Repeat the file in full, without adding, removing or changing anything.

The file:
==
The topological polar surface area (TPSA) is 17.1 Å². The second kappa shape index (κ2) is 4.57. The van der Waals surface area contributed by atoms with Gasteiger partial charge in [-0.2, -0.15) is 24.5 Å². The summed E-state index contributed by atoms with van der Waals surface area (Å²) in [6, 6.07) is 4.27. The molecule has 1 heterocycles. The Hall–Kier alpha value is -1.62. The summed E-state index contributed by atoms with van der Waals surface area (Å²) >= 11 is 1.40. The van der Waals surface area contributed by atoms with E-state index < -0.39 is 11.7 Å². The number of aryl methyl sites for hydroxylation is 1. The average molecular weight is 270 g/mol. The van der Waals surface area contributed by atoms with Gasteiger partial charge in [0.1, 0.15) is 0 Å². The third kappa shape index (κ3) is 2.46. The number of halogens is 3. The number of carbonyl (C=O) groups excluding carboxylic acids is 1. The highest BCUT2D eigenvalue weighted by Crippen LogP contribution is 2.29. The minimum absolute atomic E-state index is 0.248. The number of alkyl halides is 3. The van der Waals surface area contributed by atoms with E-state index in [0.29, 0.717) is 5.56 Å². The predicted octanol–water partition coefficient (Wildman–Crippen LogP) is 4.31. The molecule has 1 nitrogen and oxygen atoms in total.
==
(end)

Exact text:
The topological polar surface area (TPSA) is 17.1 Å². The second kappa shape index (κ2) is 4.57. The van der Waals surface area contributed by atoms with Gasteiger partial charge in [-0.2, -0.15) is 24.5 Å². The summed E-state index contributed by atoms with van der Waals surface area (Å²) in [6, 6.07) is 4.27. The molecule has 1 heterocycles. The Hall–Kier alpha value is -1.62. The summed E-state index contributed by atoms with van der Waals surface area (Å²) >= 11 is 1.40. The van der Waals surface area contributed by atoms with E-state index < -0.39 is 11.7 Å². The number of aryl methyl sites for hydroxylation is 1. The average molecular weight is 270 g/mol. The van der Waals surface area contributed by atoms with Gasteiger partial charge in [0.1, 0.15) is 0 Å². The third kappa shape index (κ3) is 2.46. The number of halogens is 3. The number of carbonyl (C=O) groups excluding carboxylic acids is 1. The highest BCUT2D eigenvalue weighted by Crippen LogP contribution is 2.29. The minimum absolute atomic E-state index is 0.248. The number of alkyl halides is 3. The van der Waals surface area contributed by atoms with E-state index in [0.29, 0.717) is 5.56 Å². The predicted octanol–water partition coefficient (Wildman–Crippen LogP) is 4.31. The molecule has 1 nitrogen and oxygen atoms in total.